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Study looks at the risk of repeat fractures in older people

01/25/2007 - News

Study looks at the risk of repeat fractures in older people

By: Susan Aldridge, medical journalist, PhD

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Study looks at the risk of repeat fractures in older people

Reported by Susan Aldridge, PhD, medical journalist

Both older men and women have a substantial risk of suffering a repeat fracture when they have already had one.
Previous evidence has suggested that a prior fracture increases the risk of subsequent fracture. But only a minority of those at risk are given preventive treatment to prevent these new fractures from occurring. The findings of a new study from the University of South Wales, Sydney, Australia, may raise awareness of the refracture risk.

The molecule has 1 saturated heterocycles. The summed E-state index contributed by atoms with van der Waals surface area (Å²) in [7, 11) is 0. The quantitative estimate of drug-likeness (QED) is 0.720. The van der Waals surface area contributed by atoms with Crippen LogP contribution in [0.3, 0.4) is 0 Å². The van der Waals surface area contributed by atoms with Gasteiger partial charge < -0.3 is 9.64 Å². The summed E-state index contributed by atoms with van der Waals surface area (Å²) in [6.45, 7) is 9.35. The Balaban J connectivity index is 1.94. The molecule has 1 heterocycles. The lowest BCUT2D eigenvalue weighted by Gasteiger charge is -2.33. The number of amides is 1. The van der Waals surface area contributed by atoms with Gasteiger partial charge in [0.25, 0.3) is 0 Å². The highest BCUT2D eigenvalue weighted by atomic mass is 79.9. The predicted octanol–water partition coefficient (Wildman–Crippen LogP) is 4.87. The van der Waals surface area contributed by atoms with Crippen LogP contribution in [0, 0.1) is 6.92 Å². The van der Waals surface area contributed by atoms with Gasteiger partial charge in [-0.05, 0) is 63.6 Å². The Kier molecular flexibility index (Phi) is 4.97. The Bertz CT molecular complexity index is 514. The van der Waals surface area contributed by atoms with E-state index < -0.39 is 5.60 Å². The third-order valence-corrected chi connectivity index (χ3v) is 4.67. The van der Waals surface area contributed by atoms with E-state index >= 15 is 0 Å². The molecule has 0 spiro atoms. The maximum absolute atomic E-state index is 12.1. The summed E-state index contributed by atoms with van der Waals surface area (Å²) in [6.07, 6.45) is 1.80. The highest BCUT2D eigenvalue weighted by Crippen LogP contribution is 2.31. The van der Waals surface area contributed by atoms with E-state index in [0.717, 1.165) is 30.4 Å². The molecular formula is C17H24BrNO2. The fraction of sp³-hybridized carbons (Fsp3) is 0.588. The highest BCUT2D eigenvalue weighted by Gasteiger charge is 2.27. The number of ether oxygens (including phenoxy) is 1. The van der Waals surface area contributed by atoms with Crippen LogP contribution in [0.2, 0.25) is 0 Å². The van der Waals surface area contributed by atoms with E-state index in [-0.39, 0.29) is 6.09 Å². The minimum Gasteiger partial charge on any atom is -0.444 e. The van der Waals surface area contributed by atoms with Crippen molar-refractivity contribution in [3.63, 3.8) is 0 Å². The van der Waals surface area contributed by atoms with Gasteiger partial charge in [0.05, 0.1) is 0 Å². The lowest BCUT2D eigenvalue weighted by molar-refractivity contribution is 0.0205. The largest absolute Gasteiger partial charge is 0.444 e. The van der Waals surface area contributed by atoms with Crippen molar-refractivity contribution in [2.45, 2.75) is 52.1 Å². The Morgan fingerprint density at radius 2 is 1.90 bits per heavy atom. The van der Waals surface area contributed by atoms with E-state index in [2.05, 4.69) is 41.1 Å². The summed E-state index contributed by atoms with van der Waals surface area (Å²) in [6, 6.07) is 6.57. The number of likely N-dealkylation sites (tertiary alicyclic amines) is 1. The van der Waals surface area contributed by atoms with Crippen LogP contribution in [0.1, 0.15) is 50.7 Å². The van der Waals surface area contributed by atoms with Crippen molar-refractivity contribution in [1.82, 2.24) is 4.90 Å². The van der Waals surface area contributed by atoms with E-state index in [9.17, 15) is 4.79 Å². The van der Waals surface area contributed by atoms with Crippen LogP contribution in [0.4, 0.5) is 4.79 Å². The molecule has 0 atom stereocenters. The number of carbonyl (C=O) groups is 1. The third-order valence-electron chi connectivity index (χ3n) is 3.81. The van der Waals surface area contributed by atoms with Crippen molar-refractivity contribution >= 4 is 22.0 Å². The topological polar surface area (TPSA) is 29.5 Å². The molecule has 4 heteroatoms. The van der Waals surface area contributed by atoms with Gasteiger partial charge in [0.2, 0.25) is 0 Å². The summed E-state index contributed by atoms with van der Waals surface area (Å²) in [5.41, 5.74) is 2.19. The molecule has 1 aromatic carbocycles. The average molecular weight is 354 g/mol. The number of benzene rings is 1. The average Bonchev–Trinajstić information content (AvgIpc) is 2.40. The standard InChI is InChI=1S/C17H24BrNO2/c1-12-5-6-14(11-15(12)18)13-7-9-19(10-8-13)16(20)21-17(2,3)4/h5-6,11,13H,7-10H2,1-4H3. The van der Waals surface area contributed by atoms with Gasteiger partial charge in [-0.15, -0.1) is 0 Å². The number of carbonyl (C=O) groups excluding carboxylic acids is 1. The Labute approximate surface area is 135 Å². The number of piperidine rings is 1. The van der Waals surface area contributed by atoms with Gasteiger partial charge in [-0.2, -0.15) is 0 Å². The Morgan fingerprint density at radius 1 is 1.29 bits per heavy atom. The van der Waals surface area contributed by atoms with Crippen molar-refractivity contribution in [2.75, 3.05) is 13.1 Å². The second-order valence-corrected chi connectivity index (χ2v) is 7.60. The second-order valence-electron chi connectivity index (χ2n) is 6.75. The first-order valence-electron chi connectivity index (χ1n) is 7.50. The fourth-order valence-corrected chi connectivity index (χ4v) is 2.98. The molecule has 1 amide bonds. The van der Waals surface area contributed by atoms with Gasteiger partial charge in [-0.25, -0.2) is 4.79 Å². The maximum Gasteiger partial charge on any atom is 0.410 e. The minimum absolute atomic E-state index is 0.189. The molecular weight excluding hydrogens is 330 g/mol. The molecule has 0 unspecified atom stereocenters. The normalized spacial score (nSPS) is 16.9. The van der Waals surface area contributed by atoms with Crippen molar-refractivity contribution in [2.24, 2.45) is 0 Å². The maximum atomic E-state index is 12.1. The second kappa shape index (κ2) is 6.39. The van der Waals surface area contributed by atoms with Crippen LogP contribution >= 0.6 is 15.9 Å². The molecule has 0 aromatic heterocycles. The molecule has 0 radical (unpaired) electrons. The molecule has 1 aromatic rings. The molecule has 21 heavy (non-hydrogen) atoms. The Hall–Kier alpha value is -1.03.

The researchers looked at a group of 905 women and 337 men who had had an initial fracture. They followed them up for 16 years and learned that 253 women and 71 men experienced refracture. This meant that women had nearly twice the risk of refracture and men had 3.5 times the risk. Moreover, the risk remained for up to ten years with 40 to 60 per cent of the surviving women and men suffering a refracture.

All fracture locations carried this risk, apart from rib or ankle. The hip and vertebra were the riskiest locations for younger men. Further analysis showed that thigh bone mineral density, age and smoking raised the risk of subsequent fracture among women while for men thigh bone mineral density, physical activity and calcium intake were the main risk factors. Clearly there is an urgent need to address the risk of refracture among older people with preventive treatment.

Source
Journal of the American Medical Association 24/31 January 2007 Volume 197 pages 387-394

Created on: 01/25/2007
Reviewed on: 01/25/2007

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